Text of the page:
This is a
common question the SC/SA group often hears from the end-user community. Over time and after multiple customer
deployments using EqualLogic and VMware, we have come to understand specific
considerations and guidelines to help determine the right mix of vm's to
volumes/datastores. Additionally, VMware has continued to make huge leaps in
optimizing the storage IO and ESX relationship.
ground rules. Although there is an absurdly upper maximum of 3011 vm's in a
single VMFS datastore, in practice, it is much lower. In most cases, it is the
underlying storage array(s) that will dictate the performance of the VMFS
datastore and the vm's that reside within them. This brings up the topic of
ESX's storage queues. The default value can be increased but 128 should be
sufficient in nearly all cases. Placing multiple vm's within a volume/datastore
will result in the vm's sharing the device queue, whereas a single vm within a
single datastore will have complete and uninterrupted access to the queue. Although structuring your storage by creating
a 1:1 relationship for volume->datastores->vm may be good for 1 vm, it
may decrease overall performance as well as create a large number of VMFS datastores,
iSCSI connection counts, and management overhead. So, the end result is: keep
it simple and leave the defaults in place.
important improvement in vSphere over previous releases is the ability to drive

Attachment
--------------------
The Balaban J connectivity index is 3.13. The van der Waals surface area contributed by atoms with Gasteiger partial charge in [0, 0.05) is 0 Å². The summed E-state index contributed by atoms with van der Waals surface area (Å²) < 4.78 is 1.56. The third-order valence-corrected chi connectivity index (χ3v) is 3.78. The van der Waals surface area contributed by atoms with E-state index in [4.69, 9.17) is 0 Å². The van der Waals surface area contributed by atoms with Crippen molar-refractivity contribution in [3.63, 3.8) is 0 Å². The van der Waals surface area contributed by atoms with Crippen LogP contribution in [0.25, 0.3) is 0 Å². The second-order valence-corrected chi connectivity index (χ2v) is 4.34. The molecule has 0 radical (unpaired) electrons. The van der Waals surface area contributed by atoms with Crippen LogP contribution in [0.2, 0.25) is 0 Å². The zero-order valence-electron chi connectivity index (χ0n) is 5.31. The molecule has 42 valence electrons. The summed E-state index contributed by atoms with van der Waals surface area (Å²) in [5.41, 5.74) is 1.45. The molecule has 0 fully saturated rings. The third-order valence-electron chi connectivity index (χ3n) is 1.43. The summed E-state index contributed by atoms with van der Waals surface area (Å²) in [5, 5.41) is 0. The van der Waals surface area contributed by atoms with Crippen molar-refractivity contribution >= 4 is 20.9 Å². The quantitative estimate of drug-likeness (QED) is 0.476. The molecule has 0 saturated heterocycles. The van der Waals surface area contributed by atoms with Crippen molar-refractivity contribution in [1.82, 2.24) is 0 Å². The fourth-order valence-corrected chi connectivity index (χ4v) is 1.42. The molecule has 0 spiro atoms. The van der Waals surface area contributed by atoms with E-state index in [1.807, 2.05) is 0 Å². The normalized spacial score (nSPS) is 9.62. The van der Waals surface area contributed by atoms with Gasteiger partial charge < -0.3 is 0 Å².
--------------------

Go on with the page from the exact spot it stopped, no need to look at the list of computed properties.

more throughput from the ESX host to a VMFS datastore. In VI3 Infrastructure,
the maximum throughput from a given ESX host to an iSCSI target was limited to
1Gb due to the single TCP session limitation in the vmkernel iSCSI initiator.
Today, vSphere users can accomplish multiple threads and TCP sessions from ESX
to target and leverage native path management techniques such as Fixed, Most
Recently Used, Round-Robin, and in EqualLogic environments, Path Selection
Plugins (PSP) providing Windows-like MPIO connection load balancing. Furthermore,
10Gb Ethernet provides an abundant of options and, when properly constructed
with Storage IO Controls (SIOC) found in vSphere 4.1, can really enhance
beginning with vSphere4.1, scalability of VMFS datastores were further enhanced
with the vStorage API for Array Integration (VAAI). Previous releases faced the
real possibility of a SCSI reservation/locking issue during certain operations
(vm snapshot, for example)). In large-scale vm deployments, locking a resource,
even for a minute, is unacceptable.
is this: you are not limited by any hard rule other than the configuration and
type of storage. With EqualLogic using firmware version 5.x or above, the
arrays fully support VAAI and scale very easily to accommodate any capacity or
disk IO need. Additionally, EqualLogic
provides in-depth SAN monitoring tools with SANHQ to allow administrators to
track and monitor how the virtual datacenter is performing.